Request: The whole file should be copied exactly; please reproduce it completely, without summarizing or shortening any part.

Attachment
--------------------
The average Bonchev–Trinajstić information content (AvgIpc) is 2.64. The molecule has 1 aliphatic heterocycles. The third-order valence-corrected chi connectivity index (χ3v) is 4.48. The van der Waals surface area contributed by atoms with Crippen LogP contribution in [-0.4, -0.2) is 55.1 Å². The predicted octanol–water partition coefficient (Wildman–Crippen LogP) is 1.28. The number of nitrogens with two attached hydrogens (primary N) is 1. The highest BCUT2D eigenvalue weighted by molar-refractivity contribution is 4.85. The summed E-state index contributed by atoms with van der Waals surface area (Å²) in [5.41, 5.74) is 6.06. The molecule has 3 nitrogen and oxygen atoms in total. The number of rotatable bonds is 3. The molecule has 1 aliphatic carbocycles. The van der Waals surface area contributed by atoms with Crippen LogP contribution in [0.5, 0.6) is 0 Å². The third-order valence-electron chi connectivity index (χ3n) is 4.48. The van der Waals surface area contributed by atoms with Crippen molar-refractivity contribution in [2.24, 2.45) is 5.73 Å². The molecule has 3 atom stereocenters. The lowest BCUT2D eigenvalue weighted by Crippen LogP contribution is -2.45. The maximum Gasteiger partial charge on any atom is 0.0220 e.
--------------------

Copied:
The average Bonchev–Trinajstić information content (AvgIpc) is 2.64. The molecule has 1 aliphatic heterocycles. The third-order valence-corrected chi connectivity index (χ3v) is 4.48. The van der Waals surface area contributed by atoms with Crippen LogP contribution in [-0.4, -0.2) is 55.1 Å². The predicted octanol–water partition coefficient (Wildman–Crippen LogP) is 1.28. The number of nitrogens with two attached hydrogens (primary N) is 1. The highest BCUT2D eigenvalue weighted by molar-refractivity contribution is 4.85. The summed E-state index contributed by atoms with van der Waals surface area (Å²) in [5.41, 5.74) is 6.06. The molecule has 3 nitrogen and oxygen atoms in total. The number of rotatable bonds is 3. The molecule has 1 aliphatic carbocycles. The van der Waals surface area contributed by atoms with Crippen LogP contribution in [0.5, 0.6) is 0 Å². The third-order valence-electron chi connectivity index (χ3n) is 4.48. The van der Waals surface area contributed by atoms with Crippen molar-refractivity contribution in [2.24, 2.45) is 5.73 Å². The molecule has 3 atom stereocenters. The lowest BCUT2D eigenvalue weighted by Crippen LogP contribution is -2.45. The maximum Gasteiger partial charge on any atom is 0.0220 e.